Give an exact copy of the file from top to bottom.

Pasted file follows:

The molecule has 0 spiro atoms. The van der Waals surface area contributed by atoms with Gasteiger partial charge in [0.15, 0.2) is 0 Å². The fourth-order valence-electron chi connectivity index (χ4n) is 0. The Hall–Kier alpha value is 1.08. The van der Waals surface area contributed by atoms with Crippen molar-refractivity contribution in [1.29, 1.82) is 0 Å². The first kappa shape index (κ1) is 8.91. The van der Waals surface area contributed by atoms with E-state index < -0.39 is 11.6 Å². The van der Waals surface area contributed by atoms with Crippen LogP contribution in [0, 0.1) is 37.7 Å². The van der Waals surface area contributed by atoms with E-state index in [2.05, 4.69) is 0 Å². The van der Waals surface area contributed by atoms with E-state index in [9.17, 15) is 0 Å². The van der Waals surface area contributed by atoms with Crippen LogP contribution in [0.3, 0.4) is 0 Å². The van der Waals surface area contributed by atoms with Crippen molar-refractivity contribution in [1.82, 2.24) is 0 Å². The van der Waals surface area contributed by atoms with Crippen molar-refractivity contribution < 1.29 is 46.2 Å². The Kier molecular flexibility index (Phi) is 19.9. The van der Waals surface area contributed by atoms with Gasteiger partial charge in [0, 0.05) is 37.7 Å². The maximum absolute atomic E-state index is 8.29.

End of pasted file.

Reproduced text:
The molecule has 0 spiro atoms. The van der Waals surface area contributed by atoms with Gasteiger partial charge in [0.15, 0.2) is 0 Å². The fourth-order valence-electron chi connectivity index (χ4n) is 0. The Hall–Kier alpha value is 1.08. The van der Waals surface area contributed by atoms with Crippen molar-refractivity contribution in [1.29, 1.82) is 0 Å². The first kappa shape index (κ1) is 8.91. The van der Waals surface area contributed by atoms with E-state index < -0.39 is 11.6 Å². The van der Waals surface area contributed by atoms with Crippen LogP contribution in [0, 0.1) is 37.7 Å². The van der Waals surface area contributed by atoms with E-state index in [2.05, 4.69) is 0 Å². The van der Waals surface area contributed by atoms with E-state index in [9.17, 15) is 0 Å². The van der Waals surface area contributed by atoms with Crippen LogP contribution in [0.3, 0.4) is 0 Å². The van der Waals surface area contributed by atoms with Crippen molar-refractivity contribution in [1.82, 2.24) is 0 Å². The van der Waals surface area contributed by atoms with Crippen molar-refractivity contribution < 1.29 is 46.2 Å². The Kier molecular flexibility index (Phi) is 19.9. The van der Waals surface area contributed by atoms with Gasteiger partial charge in [0, 0.05) is 37.7 Å². The maximum absolute atomic E-state index is 8.29.